Louis Moreau Gottschalk became the first well-known American concert pianist and the first American composer to be widely recognized in Europe. He was born to a Jewish businessman from London and a white Creole Haitian in 1829 in what is now the French Quarter of New Orleans, where he was influenced at an early age by Afro-Caribbean melodies and rhythms. As a young prodigy at the piano, Gottschalk made his musical debut at the old St. Charles Hotel in New Orleans when he was only 11. Then, in 1842, his parents took him to Europe for further study of the piano, and although he was rejected by the Paris Conservatory, he was accepted as a pupil by a succession of prominent piano tutors, including Charles Hallé (1819–1895), later the founder of the Hallé Orchestra in England.
Gottschalk soon attracted favorable notice from Chopin and Liszt—the latter calling him "the Alcibiades of the piano"—and commenced a promising career as a concert artist in Europe. However, his own early compositions, based largely on Creole material, were less successful on the Continent, and perhaps for this reason, he returned to the United States in 1853 to make his living as a barnstorming concert pianist, touring extensively in the United States, Canada, and Cuba with a repertoire that consisted largely of his own pieces.
As a result of his extensive concertizing, exhibitionism, and flamboyant lifestyle, Gottschalk had become a major figure on the American musical scene by the early 1860s. He remained loyal to the Union during the Civil War, freed three slaves he had inherited, and wrote an occasional piece for piano, "The Union," based on patriotic airs. Unfortunately, his growing status as a musical idol of "rock-star" proportions eventually led to the demise of his career in the United States. In 1865, he became enmeshed in an amorous liaison with a young female seminarian in California and was forced to flee the country to avoid prosecution.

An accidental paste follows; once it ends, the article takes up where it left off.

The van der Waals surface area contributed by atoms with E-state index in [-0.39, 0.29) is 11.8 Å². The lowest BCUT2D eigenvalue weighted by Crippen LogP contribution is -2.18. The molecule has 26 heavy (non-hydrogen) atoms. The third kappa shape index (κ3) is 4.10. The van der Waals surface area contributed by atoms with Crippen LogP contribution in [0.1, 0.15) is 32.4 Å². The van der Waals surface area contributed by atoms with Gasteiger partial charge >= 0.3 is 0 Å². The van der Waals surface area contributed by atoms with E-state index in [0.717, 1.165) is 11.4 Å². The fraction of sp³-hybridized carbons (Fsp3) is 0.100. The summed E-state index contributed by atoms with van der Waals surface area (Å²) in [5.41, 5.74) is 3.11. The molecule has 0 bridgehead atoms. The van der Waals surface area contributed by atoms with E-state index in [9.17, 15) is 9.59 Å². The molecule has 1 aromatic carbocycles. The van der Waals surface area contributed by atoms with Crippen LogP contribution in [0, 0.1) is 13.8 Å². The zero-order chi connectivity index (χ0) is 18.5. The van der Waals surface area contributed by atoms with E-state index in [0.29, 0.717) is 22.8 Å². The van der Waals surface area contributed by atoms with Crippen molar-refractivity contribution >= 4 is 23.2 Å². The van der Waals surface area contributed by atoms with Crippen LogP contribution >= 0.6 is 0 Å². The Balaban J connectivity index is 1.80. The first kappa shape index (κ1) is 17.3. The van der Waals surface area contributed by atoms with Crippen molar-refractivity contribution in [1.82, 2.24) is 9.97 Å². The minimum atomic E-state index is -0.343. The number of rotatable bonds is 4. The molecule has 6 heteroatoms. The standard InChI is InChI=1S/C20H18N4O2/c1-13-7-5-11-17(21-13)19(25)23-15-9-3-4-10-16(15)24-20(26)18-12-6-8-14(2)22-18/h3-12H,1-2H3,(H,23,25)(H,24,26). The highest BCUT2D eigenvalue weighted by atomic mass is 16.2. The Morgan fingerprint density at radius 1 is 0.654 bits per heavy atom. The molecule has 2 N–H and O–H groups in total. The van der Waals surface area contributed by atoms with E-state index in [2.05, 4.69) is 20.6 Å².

Gottschalk spent the rest of his life touring - and still writing music - in South America, where he was a tremendous success. Alas, stricken with a ruptured appendix at a concert in Rio de Janeiro in 1869—reportedly while playing a piece called Morte! ("Death!") - he died only a few weeks later at the age of 40.
Not surprisingly, most of Gottschalk's many compositions are for piano, both two and four hands, but he also left two operas and a sprinkling of orchestral works, most notably a programmatic symphony called A Night in the Tropics that is occasionally heard today. Gottschalk himself claimed the title of "the Chopin of the Creoles," and his music draws heavily on the Creole, Caribbean, and Afro-American motifs and syncopations that prefigure jazz and ragtime. In this regard, he was one of the first composers to introduce American folk themes into 19th-century art music. His piano works, such as "The Banjo," "Pasquinade," "Bamboula," and "The Dying Poet" are often strongly rhythmic—with strings of repeated notes—and by turns highly virtuoistic, flamboyant, and mawkishly sentimental. Nowadays, Gottschalk is seldom considered a "serious" composer, but he remains consistently interesting, enjoyable, and often great fun to listen to.
American music-lovers are probably most familiar with Gottschalk's music from the ballet, Cakewalk , adapted from a selection of his piano pieces by composer Hershey Kay (1919–1961) for the American Ballet Theater in 1951. Then, in 1957, Kay re-orchestrated an early version of Gottschalk's Grande Tarantelle for piano and orchestra, Op. 67, and in that form, it has become a popular concert piece that was be included in the American Balalaika Symphony's 2004/2005 season.